Growing Okra at Home

An okra pod.

Okra (Hibiscus esculentus), an unusual vegetable that originated in Central America, is easy to grow and delicious to eat. But it is under-estimated and consequently grown by relatively few home gardeners. This is a great pity because not only are the green pods edible, but so too are the flowers and leaves. Ironically it is not always easy to find in supermarkets either.

Also known as lady’s finger and gumbo, okra is a summer annual that will thrive if planted in a fairly light, well-dressed soil. It needs little attention and is generally free from disease. In fact it is known to grow in dry conditions without additional irrigation.

Okra is a popular veg in Indian cookery, and in parts of Central Africa some indigenous people cook the leaves in the same way as they cook spinach. The bright yellow flowers can be used to brighten salads, even if you can’t bring yourself to eat them.

How to Grow Okra

Propagation of okra is from seed that is sown where the plant is to grow. If you want to improve the success of germination, soak the seeds for about 24 hours in water to which a little vinegar has been added. It will usually germinate within a couple of weeks, sometimes more quickly.

Wait until the seedlings have established themselves, and then thin them back.

Those that are left to grow to maturity should be about 300 mm apart.

Okra generally grows upright, forming large leaves off a spiny stem. They will thrive if planted in full sun in a spot that is sheltered from the wind.

The plants can grow as tall as 2.5 to 4.5 metres and can spread up to 1.8 metres (about six feet). If you want to make the plants bush out more, cut them back in the middle of summer and fertilize immediately with an organic product.

Harvesting Okra

You can harvest the long light-green okra pods when they are about 50-100 mm long, usually about 50 to 70 days after you planted the seeds. If they get too long they become hard and too tough to eat. For this reason you should harvest them progressively every three or four days in much the same way as you would when growing tomatoes.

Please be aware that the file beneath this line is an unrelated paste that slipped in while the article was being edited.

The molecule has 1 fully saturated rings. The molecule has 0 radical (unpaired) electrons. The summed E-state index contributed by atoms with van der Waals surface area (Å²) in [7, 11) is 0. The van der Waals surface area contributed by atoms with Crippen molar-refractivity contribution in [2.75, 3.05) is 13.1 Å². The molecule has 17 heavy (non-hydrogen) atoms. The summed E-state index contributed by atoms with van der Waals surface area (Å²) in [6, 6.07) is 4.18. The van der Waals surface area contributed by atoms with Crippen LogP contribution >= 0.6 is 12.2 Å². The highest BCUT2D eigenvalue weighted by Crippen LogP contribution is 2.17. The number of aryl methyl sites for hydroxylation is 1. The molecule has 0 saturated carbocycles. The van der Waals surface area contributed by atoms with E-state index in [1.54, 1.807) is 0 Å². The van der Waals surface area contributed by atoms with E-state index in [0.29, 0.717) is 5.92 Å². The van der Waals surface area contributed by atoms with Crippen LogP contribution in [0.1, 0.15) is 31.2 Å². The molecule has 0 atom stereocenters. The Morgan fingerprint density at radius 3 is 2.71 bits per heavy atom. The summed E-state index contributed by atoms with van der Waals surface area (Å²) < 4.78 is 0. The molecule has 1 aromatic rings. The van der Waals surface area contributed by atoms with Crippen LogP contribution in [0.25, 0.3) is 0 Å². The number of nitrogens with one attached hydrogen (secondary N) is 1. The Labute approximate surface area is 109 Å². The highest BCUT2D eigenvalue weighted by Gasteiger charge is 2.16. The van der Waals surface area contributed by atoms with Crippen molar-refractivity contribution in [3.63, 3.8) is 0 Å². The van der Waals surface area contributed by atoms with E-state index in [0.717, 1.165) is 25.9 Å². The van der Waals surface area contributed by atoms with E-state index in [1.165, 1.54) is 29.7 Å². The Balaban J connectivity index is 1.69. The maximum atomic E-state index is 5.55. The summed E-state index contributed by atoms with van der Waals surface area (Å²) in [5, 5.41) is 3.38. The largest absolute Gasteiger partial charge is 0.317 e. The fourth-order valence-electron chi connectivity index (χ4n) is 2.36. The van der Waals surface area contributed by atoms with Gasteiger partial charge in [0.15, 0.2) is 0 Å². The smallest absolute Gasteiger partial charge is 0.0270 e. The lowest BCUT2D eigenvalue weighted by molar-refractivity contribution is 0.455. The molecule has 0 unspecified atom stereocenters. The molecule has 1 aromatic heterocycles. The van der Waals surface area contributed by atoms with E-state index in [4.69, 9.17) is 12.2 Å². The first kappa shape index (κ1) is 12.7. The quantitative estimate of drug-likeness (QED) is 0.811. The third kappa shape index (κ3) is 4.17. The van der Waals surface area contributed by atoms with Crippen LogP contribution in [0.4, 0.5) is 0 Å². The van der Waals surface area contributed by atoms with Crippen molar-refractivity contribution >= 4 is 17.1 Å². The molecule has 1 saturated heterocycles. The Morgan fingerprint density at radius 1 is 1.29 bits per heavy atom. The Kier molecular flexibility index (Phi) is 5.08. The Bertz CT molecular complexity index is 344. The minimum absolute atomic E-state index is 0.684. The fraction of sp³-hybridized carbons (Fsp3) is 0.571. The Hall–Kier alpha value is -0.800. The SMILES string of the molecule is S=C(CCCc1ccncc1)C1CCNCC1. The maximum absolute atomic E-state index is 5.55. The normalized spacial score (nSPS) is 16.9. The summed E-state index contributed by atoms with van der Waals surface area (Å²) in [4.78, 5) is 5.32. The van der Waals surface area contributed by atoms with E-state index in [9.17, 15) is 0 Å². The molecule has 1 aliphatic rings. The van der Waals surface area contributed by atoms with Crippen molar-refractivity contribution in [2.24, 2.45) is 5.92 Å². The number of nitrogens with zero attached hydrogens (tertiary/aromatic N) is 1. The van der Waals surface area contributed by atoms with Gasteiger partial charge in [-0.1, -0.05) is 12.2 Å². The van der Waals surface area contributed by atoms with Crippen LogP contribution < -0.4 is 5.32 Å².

Pests and Diseases

Generally pests are more of a problem with okra than disease, although mildew and other fungal diseases can sometimes cause damage.

Pests to watch out for are aphids, fire ants, nematodes and cutworms.

 

Annette (58 Posts)

Annette Welsford has a partial degree in Horticulture and a Post Graduate Certificate in marketing. Having lived in the cold, temperate and hot parts of Australia and the UK, she has gained experience over the years with gardening in a variety of climates. Annette also worked for a fertilizer company where she was responsible for developing, editing and publishing a range of technical manuals on nutrition and fungal diseases for a wide range of horticultural crops including tomatoes. Annette is Managing Director of Commonsense Marketing Pty Ltd, a publishing and marketing company, responsible for the editing, design and worldwide marketing of the How to Grow books, and other products. Commonsense Marketing also provides expert offline and online marketing consulting and design services to a variety of small to medium sized businesses.


3 Responses to “Growing Okra at Home”

  1. Al Pistole says:

    My little okra plants are getting killed off. I get seeds to come up without problems. Growing them in containers and containers are spaced apart with tomato and pepper plants between them. Only one container is doing OK but it is almost hidden behind a tomato plant.

  2. Annette says:

    Hi Al. Sounds like your Okra may need more sun. Caterpillars love them, so spray with white oil and watch for the signs of leaves being stripped. They can have a slow start. When they get to around 40cms they should start to really take off and do well.

  3. Great article. I will definitely grow Okra on my garden! Thanks a lot.

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